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2016 Healing Accomplishments
Joyful Heart promotes a holistic approach to healing and wellness for both survivors and the professionals who support them, anchored in the belief it is possible to not only overcome trauma but also to thrive and reclaim joy. Through our programs, we seek to increase society’s understanding of the effects of trauma and expand the use of integrated, trauma-informed wellness practices to improve the quality of life for survivors.
In 2015, Joyful Heart launched a multiyear plan to evaluate the efficacy of our signature survivor retreats with researcher Dr. Mary Ann Dutton of Georgetown University with the goal of helping to improve the well-being of women who have experienced domestic violence, sexual assault, or child abuse. This model incorporates a survivor-centric, holistic approach that can be offered alongside other methods of treatment, such as counseling and therapy.
In the fall, the Healing team successfully led the third and final retreat of the Holistic Healing Arts Retreat research study. The implications of the early findings suggest this four-day retreat model is effective and beneficial to its participants. We anticipate releasing a Summary of Findings in 2018.
Funded in part by the Atherton Family Foundation in Hawaiʻi, this project is a two-year effort designed to assist local organizations in developing and implementing a repertoire of practices, policies, and procedures addressing vicarious trauma. In early July 2016, we held a series of Heal the Healers workshops, technical assistance opportunities, and training sessions with each organization’s leadership.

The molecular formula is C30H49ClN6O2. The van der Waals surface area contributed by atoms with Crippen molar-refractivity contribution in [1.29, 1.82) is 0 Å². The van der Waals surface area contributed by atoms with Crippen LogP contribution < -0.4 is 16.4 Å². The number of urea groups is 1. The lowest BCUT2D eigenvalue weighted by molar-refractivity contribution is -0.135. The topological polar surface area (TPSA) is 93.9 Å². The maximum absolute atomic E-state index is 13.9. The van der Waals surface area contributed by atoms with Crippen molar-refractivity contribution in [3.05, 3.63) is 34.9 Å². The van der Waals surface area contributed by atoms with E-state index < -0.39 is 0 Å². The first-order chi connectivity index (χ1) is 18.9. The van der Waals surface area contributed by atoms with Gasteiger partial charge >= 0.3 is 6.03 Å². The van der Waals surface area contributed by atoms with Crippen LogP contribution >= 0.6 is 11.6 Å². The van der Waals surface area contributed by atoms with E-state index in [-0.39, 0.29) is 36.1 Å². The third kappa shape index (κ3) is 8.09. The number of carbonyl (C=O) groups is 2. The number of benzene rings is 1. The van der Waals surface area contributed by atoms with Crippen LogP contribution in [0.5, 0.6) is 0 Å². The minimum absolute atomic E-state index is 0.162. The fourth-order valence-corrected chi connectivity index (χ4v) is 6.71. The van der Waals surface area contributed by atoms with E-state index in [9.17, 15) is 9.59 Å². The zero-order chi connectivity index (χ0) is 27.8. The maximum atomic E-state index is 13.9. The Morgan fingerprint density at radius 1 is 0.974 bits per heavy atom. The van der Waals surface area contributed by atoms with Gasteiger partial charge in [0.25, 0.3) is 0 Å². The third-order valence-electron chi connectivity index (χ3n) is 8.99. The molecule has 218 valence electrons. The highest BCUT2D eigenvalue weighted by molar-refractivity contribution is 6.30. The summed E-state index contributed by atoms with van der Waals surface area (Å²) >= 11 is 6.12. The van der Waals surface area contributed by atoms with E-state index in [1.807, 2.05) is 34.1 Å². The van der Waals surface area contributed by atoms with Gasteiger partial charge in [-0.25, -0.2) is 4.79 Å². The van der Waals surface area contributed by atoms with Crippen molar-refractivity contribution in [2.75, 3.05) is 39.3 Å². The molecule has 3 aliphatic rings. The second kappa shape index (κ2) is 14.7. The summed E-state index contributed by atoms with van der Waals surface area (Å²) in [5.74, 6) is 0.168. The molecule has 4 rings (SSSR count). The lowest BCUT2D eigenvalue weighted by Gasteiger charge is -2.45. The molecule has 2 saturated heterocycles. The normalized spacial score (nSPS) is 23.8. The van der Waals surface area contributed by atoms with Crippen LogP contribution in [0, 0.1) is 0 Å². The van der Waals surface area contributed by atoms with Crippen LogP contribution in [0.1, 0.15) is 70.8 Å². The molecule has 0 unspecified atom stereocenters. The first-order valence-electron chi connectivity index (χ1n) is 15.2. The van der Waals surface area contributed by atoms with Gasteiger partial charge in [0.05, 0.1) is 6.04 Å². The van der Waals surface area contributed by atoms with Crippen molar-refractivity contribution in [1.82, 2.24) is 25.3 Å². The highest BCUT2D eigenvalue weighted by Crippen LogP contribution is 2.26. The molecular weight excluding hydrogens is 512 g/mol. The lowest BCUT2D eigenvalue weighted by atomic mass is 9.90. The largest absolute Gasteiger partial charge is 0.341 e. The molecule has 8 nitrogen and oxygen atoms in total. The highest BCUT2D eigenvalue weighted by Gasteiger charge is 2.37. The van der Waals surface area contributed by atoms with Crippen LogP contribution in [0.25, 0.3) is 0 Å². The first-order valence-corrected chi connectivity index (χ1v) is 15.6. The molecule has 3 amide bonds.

Upon completion, this project will inform our national Heal the Healers program on how to best support individual staff members’ wellness while building the capacity of each organization’s management to institutionalize wellness and holistic sustainability across the organization.
The Hawaiʻi team also provided a Heal the Healers workshop for sexual assault response coordinators and victim advocates stationed at the U.S. Army’s Schofield Barracks. Over 40 active duty military and civilian advocates who work on the front lines of providing support to sexual assault survivors in the Army participated in two days of healing activities to address their compassion fatigue and vicarious trauma.
In November, Joyful Heart joined leading domestic violence organizations in California for a learning circle convened by the Blue Shield of California Foundation. The circle came together for six months of facilitated learning sessions to explore each organization’s practices that lift up survivor-centered approaches. The resulting white paper, “Going Against the Grain: A Report from a Survivor-Centered Practices Learning Circle,” was published in July 2017.